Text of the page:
The studies identified reported that the proportion of CRC patients diagnosed by alternative routes (excluding emergencies) was more than double those referred using the TWR. These patients may not have exhibited any of the high-risk symptoms specified by the Guidelines, or they may have been internally referred following radiological or pathological investigations from within secondary care, where the TWR cannot be applied. Alternatively, it may be the result of the referral practices of GPs [19]. These high numbers of non-TWR referrals are cause for concern and the TWR referral methodology may need to be changed to capture these CRC patients.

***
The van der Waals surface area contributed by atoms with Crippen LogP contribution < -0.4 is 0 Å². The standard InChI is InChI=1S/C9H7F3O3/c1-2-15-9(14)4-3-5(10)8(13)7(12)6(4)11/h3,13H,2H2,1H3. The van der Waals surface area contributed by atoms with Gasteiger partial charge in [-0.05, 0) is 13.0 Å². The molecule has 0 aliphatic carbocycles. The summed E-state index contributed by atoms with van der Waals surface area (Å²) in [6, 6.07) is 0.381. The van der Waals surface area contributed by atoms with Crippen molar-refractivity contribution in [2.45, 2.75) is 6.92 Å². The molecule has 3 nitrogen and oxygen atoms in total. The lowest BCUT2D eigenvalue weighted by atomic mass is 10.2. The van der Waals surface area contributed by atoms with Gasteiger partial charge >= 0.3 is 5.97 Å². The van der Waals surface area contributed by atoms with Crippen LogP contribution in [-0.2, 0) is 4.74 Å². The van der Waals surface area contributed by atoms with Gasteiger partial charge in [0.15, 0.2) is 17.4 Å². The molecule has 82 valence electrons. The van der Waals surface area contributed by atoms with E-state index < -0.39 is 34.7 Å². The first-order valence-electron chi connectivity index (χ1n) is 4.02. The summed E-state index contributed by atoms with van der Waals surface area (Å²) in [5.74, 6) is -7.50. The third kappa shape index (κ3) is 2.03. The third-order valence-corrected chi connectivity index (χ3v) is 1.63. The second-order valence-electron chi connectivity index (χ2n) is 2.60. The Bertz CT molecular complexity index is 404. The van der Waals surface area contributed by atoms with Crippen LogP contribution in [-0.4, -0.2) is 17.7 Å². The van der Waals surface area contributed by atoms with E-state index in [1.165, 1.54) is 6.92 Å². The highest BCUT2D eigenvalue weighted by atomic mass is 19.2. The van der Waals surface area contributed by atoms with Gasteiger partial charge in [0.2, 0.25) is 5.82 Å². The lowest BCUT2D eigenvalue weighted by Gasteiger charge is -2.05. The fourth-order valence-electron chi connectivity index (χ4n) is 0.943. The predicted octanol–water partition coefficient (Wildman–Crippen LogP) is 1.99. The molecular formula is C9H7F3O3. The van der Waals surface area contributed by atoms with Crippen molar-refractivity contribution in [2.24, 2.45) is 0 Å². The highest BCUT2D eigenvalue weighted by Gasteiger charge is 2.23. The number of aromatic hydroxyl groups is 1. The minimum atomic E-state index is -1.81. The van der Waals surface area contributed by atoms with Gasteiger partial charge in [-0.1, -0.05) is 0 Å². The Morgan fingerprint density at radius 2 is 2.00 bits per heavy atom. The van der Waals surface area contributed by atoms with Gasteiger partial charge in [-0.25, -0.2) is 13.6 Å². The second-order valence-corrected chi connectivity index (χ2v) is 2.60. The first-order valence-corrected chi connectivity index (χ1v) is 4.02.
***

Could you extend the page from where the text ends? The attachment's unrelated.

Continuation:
Almost a quarter of all CRC patients were diagnosed following an emergency referral, although we were unable to determine whether the source of their referral was primary or secondary care. The majority of CRC patients diagnosed following this route could not have been diverted onto the TWR route if they presented with "emergency" symptoms in need of immediate treatment, especially if they presented to A&E instead of their GP.

The TWR did not result in CRC patients being diagnosed at an earlier, more treatable stage of their disease. This could be because patients correctly referred using the TWR Guidelines need to exhibit high-risk symptoms indicative of later stage CRC, whilst early stage CRC patients may not have any alarm symptoms and may have been referred using alternative routes.